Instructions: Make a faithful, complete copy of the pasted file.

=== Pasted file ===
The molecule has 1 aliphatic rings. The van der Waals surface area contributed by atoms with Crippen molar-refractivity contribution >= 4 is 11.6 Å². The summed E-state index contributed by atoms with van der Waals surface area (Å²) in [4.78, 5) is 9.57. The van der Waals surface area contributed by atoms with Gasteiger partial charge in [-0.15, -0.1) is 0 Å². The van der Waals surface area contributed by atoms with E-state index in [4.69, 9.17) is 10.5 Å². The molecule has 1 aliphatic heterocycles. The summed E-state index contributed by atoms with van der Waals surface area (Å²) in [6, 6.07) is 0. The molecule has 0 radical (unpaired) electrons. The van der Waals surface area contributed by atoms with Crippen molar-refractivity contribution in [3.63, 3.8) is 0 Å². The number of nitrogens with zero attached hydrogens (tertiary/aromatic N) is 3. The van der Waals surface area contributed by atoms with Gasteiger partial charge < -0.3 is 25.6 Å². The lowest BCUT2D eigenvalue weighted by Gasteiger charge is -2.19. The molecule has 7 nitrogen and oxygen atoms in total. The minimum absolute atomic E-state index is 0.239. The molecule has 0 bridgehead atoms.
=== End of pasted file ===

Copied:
The molecule has 1 aliphatic rings. The van der Waals surface area contributed by atoms with Crippen molar-refractivity contribution >= 4 is 11.6 Å². The summed E-state index contributed by atoms with van der Waals surface area (Å²) in [4.78, 5) is 9.57. The van der Waals surface area contributed by atoms with Gasteiger partial charge in [-0.15, -0.1) is 0 Å². The van der Waals surface area contributed by atoms with E-state index in [4.69, 9.17) is 10.5 Å². The molecule has 1 aliphatic heterocycles. The summed E-state index contributed by atoms with van der Waals surface area (Å²) in [6, 6.07) is 0. The molecule has 0 radical (unpaired) electrons. The van der Waals surface area contributed by atoms with Crippen molar-refractivity contribution in [3.63, 3.8) is 0 Å². The number of nitrogens with zero attached hydrogens (tertiary/aromatic N) is 3. The van der Waals surface area contributed by atoms with Gasteiger partial charge < -0.3 is 25.6 Å². The lowest BCUT2D eigenvalue weighted by Gasteiger charge is -2.19. The molecule has 7 nitrogen and oxygen atoms in total. The minimum absolute atomic E-state index is 0.239. The molecule has 0 bridgehead atoms.